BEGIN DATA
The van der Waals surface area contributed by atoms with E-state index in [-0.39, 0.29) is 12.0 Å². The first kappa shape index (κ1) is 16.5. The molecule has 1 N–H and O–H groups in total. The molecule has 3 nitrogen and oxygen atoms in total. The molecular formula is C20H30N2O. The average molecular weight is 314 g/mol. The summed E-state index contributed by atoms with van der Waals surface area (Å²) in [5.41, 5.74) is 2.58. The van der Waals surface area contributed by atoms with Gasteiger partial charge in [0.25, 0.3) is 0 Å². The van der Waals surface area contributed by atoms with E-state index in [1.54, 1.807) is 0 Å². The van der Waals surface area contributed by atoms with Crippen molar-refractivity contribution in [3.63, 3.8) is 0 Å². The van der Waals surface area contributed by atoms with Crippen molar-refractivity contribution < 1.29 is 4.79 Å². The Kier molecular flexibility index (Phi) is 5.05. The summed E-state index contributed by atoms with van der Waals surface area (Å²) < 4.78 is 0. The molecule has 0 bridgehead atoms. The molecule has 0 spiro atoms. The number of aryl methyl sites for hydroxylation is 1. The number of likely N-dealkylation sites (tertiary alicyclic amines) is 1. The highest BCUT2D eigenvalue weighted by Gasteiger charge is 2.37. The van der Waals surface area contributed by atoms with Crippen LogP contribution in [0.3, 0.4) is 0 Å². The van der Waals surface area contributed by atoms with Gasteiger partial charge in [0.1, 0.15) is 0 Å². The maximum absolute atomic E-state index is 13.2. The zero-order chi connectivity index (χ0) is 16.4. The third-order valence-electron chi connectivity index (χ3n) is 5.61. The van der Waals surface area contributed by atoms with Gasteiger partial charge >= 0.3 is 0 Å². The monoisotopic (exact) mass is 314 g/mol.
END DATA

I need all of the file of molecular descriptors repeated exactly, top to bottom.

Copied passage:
The van der Waals surface area contributed by atoms with E-state index in [-0.39, 0.29) is 12.0 Å². The first kappa shape index (κ1) is 16.5. The molecule has 1 N–H and O–H groups in total. The molecule has 3 nitrogen and oxygen atoms in total. The molecular formula is C20H30N2O. The average molecular weight is 314 g/mol. The summed E-state index contributed by atoms with van der Waals surface area (Å²) in [5.41, 5.74) is 2.58. The van der Waals surface area contributed by atoms with Gasteiger partial charge in [0.25, 0.3) is 0 Å². The van der Waals surface area contributed by atoms with E-state index in [1.54, 1.807) is 0 Å². The van der Waals surface area contributed by atoms with Crippen molar-refractivity contribution in [3.63, 3.8) is 0 Å². The van der Waals surface area contributed by atoms with Crippen molar-refractivity contribution < 1.29 is 4.79 Å². The Kier molecular flexibility index (Phi) is 5.05. The summed E-state index contributed by atoms with van der Waals surface area (Å²) < 4.78 is 0. The molecule has 0 bridgehead atoms. The molecule has 0 spiro atoms. The number of aryl methyl sites for hydroxylation is 1. The number of likely N-dealkylation sites (tertiary alicyclic amines) is 1. The highest BCUT2D eigenvalue weighted by Gasteiger charge is 2.37. The van der Waals surface area contributed by atoms with Crippen LogP contribution in [0.3, 0.4) is 0 Å². The van der Waals surface area contributed by atoms with Gasteiger partial charge in [0.1, 0.15) is 0 Å². The maximum absolute atomic E-state index is 13.2. The zero-order chi connectivity index (χ0) is 16.4. The third-order valence-electron chi connectivity index (χ3n) is 5.61. The van der Waals surface area contributed by atoms with Gasteiger partial charge >= 0.3 is 0 Å². The monoisotopic (exact) mass is 314 g/mol.